Scientist Determine Life on Earth Will Last 1.75 Billion Years

Sep 19, 2013 04:01 PM EDT | Matt Mercuro

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A NASA Earth Observatory handout of a composite image of Earth at night. (Photo : Reuters)

Scientists have determined that, unless something drastic occurs, Earth will survive at least another 1.75 billion years.

A team of British researchers from the University of East Anglia have developed a model for determining how long a specific planet can survive in its sun's habitable zone.

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"Toward the end of a planet's [habitable zone] lifetime, steadily increasing stellar luminosity is likely to result in a runaway greenhouse event, which would represent a catastrophic and terminal extinction event for any surface biosphere present on the planet," said the researchers in the paper.

A planets habitable zone, or "Goldilocks zone" as it's referred to, is the area located around a star where liquid water could be sustained on a planet, according to a study published about the team's findings in the journal Astrobiology.

Click here to read the paper.

The researchers determined Earth will leave the sun's habitable zone in 1.75 billion to 3.25 billion years. Once Earth leaves and gets closer to the sun, it will dramatically increase in temperature causing oceans to evaporate.

"We used stellar evolution models to estimate the end of a planet's habitable lifetime by determining when it will no longer be in the habitable zone," said lead researcher Andrew Rushby, from the university's school of environmental sciences in a press statement. "We estimate that Earth will cease to be habitable somewhere between 1.75 and 3.25 billion years from now."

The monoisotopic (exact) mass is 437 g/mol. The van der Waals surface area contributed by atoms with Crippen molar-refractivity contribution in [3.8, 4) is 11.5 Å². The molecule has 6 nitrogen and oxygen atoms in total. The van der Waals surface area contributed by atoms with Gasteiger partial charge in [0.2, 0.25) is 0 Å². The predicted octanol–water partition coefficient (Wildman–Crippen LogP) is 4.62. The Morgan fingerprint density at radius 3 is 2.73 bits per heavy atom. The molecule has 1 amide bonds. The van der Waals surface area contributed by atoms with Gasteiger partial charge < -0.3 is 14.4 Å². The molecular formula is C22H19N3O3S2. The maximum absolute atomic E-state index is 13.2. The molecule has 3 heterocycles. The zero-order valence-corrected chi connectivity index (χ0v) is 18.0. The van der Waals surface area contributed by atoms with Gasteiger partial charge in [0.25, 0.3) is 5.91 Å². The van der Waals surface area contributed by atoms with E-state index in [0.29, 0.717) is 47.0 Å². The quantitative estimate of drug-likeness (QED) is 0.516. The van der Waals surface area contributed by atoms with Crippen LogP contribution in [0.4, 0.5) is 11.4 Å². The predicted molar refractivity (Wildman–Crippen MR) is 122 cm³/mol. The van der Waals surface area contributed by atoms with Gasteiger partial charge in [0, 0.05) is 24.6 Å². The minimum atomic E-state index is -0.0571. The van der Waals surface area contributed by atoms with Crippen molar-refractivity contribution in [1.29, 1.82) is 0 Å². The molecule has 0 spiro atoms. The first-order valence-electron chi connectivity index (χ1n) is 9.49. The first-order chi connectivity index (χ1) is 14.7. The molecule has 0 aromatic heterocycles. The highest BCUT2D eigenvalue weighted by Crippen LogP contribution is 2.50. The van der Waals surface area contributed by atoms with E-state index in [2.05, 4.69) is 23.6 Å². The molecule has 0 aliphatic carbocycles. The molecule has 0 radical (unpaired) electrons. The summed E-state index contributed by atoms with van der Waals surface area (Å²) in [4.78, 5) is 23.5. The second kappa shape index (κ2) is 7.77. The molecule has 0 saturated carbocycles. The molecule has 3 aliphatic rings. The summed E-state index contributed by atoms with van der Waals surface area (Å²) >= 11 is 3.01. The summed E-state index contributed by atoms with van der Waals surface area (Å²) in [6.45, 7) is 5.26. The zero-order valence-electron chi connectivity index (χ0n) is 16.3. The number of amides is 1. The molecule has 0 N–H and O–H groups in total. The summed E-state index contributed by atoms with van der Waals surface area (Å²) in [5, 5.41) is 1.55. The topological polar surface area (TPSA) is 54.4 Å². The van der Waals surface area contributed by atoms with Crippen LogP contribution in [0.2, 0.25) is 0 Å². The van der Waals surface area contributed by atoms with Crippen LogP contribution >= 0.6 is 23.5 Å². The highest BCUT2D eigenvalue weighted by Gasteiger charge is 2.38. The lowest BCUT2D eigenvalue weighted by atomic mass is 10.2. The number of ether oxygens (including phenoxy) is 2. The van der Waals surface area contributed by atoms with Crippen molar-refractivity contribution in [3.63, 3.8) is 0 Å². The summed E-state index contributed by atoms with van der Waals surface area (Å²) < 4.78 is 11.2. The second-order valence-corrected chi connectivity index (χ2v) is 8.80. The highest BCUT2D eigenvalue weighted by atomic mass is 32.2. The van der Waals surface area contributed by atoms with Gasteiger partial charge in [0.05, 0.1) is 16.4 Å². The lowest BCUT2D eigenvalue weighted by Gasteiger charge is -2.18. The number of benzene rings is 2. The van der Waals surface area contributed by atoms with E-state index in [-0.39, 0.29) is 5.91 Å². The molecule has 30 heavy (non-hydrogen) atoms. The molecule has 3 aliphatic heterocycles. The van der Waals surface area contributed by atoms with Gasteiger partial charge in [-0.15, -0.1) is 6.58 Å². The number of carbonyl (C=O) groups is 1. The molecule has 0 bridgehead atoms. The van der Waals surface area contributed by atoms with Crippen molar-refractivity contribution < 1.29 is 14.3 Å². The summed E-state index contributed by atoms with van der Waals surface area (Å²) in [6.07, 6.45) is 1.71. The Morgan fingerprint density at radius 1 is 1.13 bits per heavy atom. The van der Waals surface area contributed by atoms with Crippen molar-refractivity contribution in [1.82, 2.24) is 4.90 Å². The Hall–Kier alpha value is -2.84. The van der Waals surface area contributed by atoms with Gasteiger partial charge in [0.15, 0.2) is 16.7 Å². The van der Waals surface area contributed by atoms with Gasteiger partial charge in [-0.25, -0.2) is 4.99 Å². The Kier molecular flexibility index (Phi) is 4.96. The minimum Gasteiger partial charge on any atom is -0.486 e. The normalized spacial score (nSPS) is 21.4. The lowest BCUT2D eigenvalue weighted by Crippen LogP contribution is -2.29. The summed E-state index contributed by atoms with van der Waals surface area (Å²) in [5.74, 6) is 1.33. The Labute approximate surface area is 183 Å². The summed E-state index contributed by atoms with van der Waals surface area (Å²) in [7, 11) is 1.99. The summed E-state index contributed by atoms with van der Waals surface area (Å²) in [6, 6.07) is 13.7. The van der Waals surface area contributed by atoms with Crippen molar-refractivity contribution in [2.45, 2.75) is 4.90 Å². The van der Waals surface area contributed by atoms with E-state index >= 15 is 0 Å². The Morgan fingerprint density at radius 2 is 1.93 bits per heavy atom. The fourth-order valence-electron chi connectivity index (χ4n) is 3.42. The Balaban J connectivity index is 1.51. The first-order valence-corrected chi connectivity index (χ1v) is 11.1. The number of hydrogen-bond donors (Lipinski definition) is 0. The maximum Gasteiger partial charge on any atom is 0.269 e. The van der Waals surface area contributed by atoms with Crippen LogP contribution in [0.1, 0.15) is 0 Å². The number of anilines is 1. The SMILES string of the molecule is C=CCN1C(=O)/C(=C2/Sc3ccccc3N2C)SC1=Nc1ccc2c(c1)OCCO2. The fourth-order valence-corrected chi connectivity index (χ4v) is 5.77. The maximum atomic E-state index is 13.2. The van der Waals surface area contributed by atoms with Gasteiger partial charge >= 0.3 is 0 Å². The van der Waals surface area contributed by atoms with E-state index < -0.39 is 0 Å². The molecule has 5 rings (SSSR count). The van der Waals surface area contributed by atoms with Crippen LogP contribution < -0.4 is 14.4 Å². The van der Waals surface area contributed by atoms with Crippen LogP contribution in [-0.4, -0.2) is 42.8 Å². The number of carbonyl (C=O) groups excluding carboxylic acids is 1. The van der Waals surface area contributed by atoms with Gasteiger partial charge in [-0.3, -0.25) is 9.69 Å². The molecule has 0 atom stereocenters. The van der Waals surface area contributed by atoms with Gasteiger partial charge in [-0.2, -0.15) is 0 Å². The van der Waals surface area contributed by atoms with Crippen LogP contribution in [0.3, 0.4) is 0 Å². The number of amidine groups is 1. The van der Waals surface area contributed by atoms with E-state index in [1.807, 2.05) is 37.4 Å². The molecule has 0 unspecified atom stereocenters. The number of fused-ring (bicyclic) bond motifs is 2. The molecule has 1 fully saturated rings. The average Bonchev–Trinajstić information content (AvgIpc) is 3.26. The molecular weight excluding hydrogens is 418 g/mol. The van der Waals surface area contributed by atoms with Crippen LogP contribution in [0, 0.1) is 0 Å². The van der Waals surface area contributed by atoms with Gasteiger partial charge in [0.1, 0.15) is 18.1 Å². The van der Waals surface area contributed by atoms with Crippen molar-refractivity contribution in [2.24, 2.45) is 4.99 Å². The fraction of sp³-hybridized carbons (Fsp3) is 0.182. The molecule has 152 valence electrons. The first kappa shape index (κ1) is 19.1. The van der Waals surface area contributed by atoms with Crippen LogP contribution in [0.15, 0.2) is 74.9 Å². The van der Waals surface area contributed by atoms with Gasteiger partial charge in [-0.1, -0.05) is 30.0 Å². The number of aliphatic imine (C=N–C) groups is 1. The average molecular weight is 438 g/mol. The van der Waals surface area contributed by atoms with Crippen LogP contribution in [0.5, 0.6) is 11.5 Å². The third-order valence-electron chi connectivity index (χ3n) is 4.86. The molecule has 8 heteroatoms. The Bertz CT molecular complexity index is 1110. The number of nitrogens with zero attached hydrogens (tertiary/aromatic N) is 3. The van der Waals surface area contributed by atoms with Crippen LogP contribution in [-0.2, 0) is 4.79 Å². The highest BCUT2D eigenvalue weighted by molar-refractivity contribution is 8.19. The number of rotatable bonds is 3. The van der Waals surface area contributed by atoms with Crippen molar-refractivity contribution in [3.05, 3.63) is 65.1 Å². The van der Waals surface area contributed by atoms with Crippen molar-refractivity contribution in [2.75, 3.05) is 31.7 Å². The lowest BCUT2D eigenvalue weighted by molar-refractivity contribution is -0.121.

When Earth exits the habitable zone, Rushby believes Mars may be the next best place for people from Earth to go to. Mars will be in the sun's habitable zone for 6 billion years.

Rushby did warn citizens of Earth that climate change and other dramatic factors could eventually cause a "catastrophic and terminal extinction event for all life" much earlier than predicted.

"Humans would be in trouble with even a small increase in temperature, and near the end only microbes in niche environments would be able to endure the heat," said Rushby in a press statement.

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